Updated: Jan 7, 2022
or how I came across the 3 Principles and why suddenly everything makes so much sense.
I've always been avid of knowledge, but not the grounded type, nor the logical one. My quest for uncovering my role in this life, understanding the purpose of my hurt and pain, making sense of past events, has led me to dig into realms that would make my own father shudder!
Those who have a 'why' to live, can bear with almost any 'how'.
In this pursuit of answers, I first came across Sydney Banks and shortly after, Michael Neill. Sydney Banks, a Scottish-born philosopher, articulated the three "formless" principles of Mind, Consciousness and Thought, explaining the entire range of human behaviour and feeling states. According to Banks, these principles are responsible for the creation of all human experiences. Umm, could you repeat that for me? How could I possibly apply a concept that confused me instead of answered all my questions? And as with everything else in my life, genius catalyst cafe, and Michael Neill explaining the 3 Principles in a more graspable way, came directly in my mail inbox. That's when my son joined in the conversation.
How could I make sense of something so abstract but seemingly amazing that my son would appreciate it?
Alex is an awesome kid, a music passionate and a tremendously talented drummer. We often discuss various topics such as why being vegan, rock'n roll, purpose and life, so I believed my new found concept had its place in the conversation. I love coffee, real intense and creamy, freshly ground from the beans, with its full empowering aroma. And here it was, my perfect found analogy: the human experience is a cup of coffee...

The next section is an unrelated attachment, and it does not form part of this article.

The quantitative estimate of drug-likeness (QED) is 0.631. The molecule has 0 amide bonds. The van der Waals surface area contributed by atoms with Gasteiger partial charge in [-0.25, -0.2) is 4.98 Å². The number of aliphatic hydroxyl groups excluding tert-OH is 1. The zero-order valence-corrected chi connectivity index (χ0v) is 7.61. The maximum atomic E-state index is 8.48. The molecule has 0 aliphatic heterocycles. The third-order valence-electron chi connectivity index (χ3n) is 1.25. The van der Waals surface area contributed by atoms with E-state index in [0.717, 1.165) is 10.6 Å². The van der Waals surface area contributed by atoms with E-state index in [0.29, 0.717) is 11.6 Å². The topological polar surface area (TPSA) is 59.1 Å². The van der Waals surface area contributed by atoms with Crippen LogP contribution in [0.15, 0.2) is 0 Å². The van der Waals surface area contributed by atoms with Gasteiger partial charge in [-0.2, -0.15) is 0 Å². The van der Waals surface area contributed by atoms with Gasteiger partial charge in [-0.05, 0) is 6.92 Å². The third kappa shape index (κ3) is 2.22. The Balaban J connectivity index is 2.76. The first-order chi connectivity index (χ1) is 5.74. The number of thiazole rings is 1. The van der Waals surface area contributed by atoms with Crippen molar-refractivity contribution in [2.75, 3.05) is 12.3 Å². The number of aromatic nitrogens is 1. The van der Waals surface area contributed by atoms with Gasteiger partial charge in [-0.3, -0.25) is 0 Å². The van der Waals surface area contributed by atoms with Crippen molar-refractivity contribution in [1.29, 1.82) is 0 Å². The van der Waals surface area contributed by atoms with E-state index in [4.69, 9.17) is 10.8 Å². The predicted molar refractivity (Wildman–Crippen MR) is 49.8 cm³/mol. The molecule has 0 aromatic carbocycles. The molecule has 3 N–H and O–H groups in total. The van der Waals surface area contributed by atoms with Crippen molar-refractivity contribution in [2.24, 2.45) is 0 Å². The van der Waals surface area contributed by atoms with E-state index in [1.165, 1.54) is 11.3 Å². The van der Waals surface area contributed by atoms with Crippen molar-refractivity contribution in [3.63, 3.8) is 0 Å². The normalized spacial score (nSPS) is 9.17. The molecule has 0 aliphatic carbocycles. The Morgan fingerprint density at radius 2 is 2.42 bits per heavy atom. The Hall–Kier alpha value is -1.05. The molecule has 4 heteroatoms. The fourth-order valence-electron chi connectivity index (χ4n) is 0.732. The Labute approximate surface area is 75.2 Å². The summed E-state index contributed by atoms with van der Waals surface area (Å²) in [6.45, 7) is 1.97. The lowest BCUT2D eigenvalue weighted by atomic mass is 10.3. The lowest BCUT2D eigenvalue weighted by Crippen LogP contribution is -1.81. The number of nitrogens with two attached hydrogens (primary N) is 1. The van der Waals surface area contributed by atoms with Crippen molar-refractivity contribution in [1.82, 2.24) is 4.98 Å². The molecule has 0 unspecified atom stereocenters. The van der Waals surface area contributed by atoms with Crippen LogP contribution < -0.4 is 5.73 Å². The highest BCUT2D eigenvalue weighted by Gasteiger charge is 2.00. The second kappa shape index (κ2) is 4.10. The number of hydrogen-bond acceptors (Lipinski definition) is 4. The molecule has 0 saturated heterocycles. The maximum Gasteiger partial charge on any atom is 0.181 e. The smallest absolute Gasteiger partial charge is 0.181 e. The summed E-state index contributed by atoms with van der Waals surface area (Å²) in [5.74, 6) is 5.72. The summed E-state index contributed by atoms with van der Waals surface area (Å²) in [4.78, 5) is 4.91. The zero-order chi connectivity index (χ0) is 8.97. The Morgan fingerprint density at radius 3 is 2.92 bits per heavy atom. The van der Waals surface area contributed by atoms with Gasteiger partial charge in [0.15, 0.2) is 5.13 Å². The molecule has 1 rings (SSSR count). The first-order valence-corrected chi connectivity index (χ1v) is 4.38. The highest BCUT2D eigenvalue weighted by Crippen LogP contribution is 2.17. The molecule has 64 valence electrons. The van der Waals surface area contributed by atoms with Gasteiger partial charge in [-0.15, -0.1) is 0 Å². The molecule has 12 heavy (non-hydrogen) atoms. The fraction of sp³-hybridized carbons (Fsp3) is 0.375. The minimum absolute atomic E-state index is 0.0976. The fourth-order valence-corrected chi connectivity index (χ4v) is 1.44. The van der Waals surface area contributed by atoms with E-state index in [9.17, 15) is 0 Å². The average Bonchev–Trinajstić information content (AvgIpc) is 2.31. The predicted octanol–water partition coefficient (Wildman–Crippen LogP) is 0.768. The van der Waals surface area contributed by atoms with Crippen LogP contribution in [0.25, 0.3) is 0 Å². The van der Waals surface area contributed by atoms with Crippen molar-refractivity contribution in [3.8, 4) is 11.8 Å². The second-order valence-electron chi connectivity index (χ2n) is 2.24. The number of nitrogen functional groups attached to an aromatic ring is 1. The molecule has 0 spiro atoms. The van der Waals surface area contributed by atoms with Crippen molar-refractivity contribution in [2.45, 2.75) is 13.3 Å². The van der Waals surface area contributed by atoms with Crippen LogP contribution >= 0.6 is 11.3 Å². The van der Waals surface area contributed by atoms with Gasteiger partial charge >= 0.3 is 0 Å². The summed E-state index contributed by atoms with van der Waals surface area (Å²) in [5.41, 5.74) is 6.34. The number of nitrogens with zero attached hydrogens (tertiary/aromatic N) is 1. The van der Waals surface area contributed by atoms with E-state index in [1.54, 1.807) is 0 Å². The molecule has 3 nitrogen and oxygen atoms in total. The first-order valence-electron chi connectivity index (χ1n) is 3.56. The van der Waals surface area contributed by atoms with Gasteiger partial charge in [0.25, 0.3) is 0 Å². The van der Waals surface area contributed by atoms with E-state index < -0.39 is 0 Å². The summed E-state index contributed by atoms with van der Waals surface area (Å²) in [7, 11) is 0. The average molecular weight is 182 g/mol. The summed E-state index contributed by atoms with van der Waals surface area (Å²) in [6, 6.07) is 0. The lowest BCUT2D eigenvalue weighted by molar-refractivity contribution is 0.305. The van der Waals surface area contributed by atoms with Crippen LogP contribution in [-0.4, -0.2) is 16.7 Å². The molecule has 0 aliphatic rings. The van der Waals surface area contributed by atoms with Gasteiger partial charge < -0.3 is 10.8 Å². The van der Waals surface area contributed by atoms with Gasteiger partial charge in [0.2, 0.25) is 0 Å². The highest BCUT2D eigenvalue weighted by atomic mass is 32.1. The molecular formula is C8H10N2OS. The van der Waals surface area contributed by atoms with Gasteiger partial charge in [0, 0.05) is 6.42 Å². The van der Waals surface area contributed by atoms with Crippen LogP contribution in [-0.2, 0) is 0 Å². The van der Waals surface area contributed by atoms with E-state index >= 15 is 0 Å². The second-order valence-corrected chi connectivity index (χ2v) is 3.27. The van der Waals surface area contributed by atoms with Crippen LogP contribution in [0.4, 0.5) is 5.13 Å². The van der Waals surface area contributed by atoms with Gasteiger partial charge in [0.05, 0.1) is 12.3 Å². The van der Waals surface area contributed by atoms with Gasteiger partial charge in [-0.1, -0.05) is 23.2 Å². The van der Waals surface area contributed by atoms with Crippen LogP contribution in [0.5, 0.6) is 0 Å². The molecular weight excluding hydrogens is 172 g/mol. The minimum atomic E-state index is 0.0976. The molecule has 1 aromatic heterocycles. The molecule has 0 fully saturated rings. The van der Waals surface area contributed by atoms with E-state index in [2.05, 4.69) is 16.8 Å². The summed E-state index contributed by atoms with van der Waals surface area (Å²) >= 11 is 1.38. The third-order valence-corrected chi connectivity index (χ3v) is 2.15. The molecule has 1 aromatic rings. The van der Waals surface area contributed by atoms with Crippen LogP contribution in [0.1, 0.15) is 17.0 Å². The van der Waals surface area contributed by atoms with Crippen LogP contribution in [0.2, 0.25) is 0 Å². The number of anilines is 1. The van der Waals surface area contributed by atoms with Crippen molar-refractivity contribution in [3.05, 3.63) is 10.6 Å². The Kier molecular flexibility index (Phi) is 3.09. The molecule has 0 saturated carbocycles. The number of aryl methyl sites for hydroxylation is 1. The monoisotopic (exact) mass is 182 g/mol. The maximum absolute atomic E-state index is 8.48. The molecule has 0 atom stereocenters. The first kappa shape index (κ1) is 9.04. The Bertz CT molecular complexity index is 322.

By the look on Alex's face, I needed to expand.
Using the principles of Mind, Consciousness and Thought, Consciousness becomes a coffee machine with grinder and can only provide the coffee experience once coffee beans have been added. The coffee beans are Thought: bitter beans, bitter thought, sweet beans, sweet thought, sour beans, sour thought, and so on. The coffee experience, for me a ristretto, with its nutty, chocolaty flavours and some notes of dried fruits, always rich and complex, with the very distinguishable caramel coloured froth, is the perfect invitation to a moment with myself.
Our human experience depends on the type of thought we put in the consciousness, just as the coffee depends on the type of beans we add to the grinder. The more bitter the thought, the more bitter the experience, the sweeter the thought...you know what I mean. And Mind in all that? Mind is simply the power, the electricity into the coffee machine. And Alex understood exactly what I was talking about!
Our conversation deviated a bit and Alex questioned what made people happy. Indeed, isn't the sole purpose of our human experience to find happiness? We often believe that owning the latest phone model, buying a desired object, or starting the perfect job will bring us happiness. I used to believe that. I know better today. Combining the 3 Principles discussion and the coffee machine, I asked Alex if the price tag on my mug or espresso cup made a difference to the coffee experience? Not really! A chipped mug might actually bring sweeter memories than a brand new, top of the range cup. And this alone, the memories carrying us away, wandering in the past, will make the coffee experience more enjoyable. Our possessions don't make much of a difference - isn't the secret fear of the very wealthy to lose their wealth?
Happiness is not something ready made. It comes from your own experiences.
The coffee experience will depend on the quality and type of beans we put into the machine. This experience will be enhanced by the company we keep, the people around us who make life's experiences so much more memorable. And I am convinced that our human experience is just like the coffee experience. Our thoughts impact our emotions, our thoughts are our emotions. Controlling my thoughts, acknowledging my thoughts, recognising that I can change my thought at will gives me so much faith in my own abilities to impact my happiness, my moods, my life. And the people around me just add to this experience.
Our thoughts are our reality indeed!
This wonderful conversation with my son, over a cup of coffee of course, was a perfect illustration of the simplicity and wonder of life. No one but I am in control of my thoughts. And I am always one thought away to feeling better, one thought away to changing my life.